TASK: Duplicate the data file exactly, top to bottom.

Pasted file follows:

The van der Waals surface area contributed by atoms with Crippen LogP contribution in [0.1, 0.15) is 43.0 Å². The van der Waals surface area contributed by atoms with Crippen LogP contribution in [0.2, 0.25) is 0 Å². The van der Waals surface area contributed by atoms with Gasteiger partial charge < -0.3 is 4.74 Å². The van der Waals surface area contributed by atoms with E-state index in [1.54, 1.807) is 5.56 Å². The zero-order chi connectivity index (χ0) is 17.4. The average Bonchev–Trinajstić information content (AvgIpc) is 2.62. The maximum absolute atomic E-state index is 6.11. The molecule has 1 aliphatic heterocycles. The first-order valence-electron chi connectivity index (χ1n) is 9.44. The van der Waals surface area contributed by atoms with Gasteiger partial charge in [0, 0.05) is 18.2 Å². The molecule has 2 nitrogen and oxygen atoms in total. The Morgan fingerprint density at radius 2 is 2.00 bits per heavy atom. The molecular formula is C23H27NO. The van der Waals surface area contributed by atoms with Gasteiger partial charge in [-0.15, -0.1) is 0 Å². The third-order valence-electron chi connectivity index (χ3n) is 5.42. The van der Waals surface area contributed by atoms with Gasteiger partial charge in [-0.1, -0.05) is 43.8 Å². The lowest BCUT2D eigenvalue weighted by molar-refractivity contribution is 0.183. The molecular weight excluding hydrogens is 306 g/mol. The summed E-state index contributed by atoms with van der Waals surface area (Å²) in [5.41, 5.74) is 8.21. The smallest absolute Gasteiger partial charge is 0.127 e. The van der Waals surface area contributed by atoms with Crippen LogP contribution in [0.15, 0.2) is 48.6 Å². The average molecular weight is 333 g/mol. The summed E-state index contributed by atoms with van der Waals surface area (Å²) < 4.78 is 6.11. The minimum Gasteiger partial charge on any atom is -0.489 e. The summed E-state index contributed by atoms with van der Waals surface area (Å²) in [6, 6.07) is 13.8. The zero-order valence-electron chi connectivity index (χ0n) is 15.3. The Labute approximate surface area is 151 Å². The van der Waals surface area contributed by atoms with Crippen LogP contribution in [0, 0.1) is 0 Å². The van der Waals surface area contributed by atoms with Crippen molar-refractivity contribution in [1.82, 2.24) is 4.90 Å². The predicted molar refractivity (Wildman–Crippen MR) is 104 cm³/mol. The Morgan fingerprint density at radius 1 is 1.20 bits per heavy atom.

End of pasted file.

The van der Waals surface area contributed by atoms with Crippen LogP contribution in [0.1, 0.15) is 43.0 Å². The van der Waals surface area contributed by atoms with Crippen LogP contribution in [0.2, 0.25) is 0 Å². The van der Waals surface area contributed by atoms with Gasteiger partial charge < -0.3 is 4.74 Å². The van der Waals surface area contributed by atoms with E-state index in [1.54, 1.807) is 5.56 Å². The zero-order chi connectivity index (χ0) is 17.4. The average Bonchev–Trinajstić information content (AvgIpc) is 2.62. The maximum absolute atomic E-state index is 6.11. The molecule has 1 aliphatic heterocycles. The first-order valence-electron chi connectivity index (χ1n) is 9.44. The van der Waals surface area contributed by atoms with Gasteiger partial charge in [0, 0.05) is 18.2 Å². The molecule has 2 nitrogen and oxygen atoms in total. The Morgan fingerprint density at radius 2 is 2.00 bits per heavy atom. The molecular formula is C23H27NO. The van der Waals surface area contributed by atoms with Gasteiger partial charge in [-0.15, -0.1) is 0 Å². The third-order valence-electron chi connectivity index (χ3n) is 5.42. The van der Waals surface area contributed by atoms with Gasteiger partial charge in [-0.1, -0.05) is 43.8 Å². The lowest BCUT2D eigenvalue weighted by molar-refractivity contribution is 0.183. The molecular weight excluding hydrogens is 306 g/mol. The summed E-state index contributed by atoms with van der Waals surface area (Å²) in [5.41, 5.74) is 8.21. The smallest absolute Gasteiger partial charge is 0.127 e. The van der Waals surface area contributed by atoms with Crippen LogP contribution in [0.15, 0.2) is 48.6 Å². The average molecular weight is 333 g/mol. The summed E-state index contributed by atoms with van der Waals surface area (Å²) < 4.78 is 6.11. The minimum Gasteiger partial charge on any atom is -0.489 e. The summed E-state index contributed by atoms with van der Waals surface area (Å²) in [6, 6.07) is 13.8. The zero-order valence-electron chi connectivity index (χ0n) is 15.3. The Labute approximate surface area is 151 Å². The van der Waals surface area contributed by atoms with Crippen LogP contribution in [0, 0.1) is 0 Å². The van der Waals surface area contributed by atoms with Crippen molar-refractivity contribution in [1.82, 2.24) is 4.90 Å². The predicted molar refractivity (Wildman–Crippen MR) is 104 cm³/mol. The Morgan fingerprint density at radius 1 is 1.20 bits per heavy atom.